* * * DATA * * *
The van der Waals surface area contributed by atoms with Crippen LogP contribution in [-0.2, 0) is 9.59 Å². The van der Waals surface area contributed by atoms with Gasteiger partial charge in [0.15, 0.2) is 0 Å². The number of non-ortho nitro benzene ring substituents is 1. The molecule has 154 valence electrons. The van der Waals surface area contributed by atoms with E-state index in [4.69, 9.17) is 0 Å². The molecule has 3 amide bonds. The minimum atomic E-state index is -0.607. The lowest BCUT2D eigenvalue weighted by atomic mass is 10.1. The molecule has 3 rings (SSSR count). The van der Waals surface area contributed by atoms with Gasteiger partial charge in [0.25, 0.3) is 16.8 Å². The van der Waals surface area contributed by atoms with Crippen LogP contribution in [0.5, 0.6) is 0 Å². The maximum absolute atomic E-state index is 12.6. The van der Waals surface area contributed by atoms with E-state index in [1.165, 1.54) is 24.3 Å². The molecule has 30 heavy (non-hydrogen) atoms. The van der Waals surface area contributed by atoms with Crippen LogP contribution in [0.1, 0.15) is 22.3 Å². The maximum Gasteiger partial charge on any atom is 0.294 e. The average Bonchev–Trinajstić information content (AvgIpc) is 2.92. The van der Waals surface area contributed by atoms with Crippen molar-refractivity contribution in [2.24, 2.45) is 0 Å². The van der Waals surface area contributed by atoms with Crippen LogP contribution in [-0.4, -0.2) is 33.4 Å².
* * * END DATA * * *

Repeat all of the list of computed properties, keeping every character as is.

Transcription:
The van der Waals surface area contributed by atoms with Crippen LogP contribution in [-0.2, 0) is 9.59 Å². The van der Waals surface area contributed by atoms with Gasteiger partial charge in [0.15, 0.2) is 0 Å². The number of non-ortho nitro benzene ring substituents is 1. The molecule has 154 valence electrons. The van der Waals surface area contributed by atoms with E-state index in [4.69, 9.17) is 0 Å². The molecule has 3 amide bonds. The minimum atomic E-state index is -0.607. The lowest BCUT2D eigenvalue weighted by atomic mass is 10.1. The molecule has 3 rings (SSSR count). The van der Waals surface area contributed by atoms with Gasteiger partial charge in [0.25, 0.3) is 16.8 Å². The van der Waals surface area contributed by atoms with Crippen LogP contribution in [0.5, 0.6) is 0 Å². The maximum absolute atomic E-state index is 12.6. The van der Waals surface area contributed by atoms with E-state index in [1.165, 1.54) is 24.3 Å². The molecule has 30 heavy (non-hydrogen) atoms. The van der Waals surface area contributed by atoms with Crippen LogP contribution in [0.1, 0.15) is 22.3 Å². The maximum Gasteiger partial charge on any atom is 0.294 e. The average Bonchev–Trinajstić information content (AvgIpc) is 2.92. The van der Waals surface area contributed by atoms with Crippen molar-refractivity contribution in [2.24, 2.45) is 0 Å². The van der Waals surface area contributed by atoms with Crippen LogP contribution in [-0.4, -0.2) is 33.4 Å².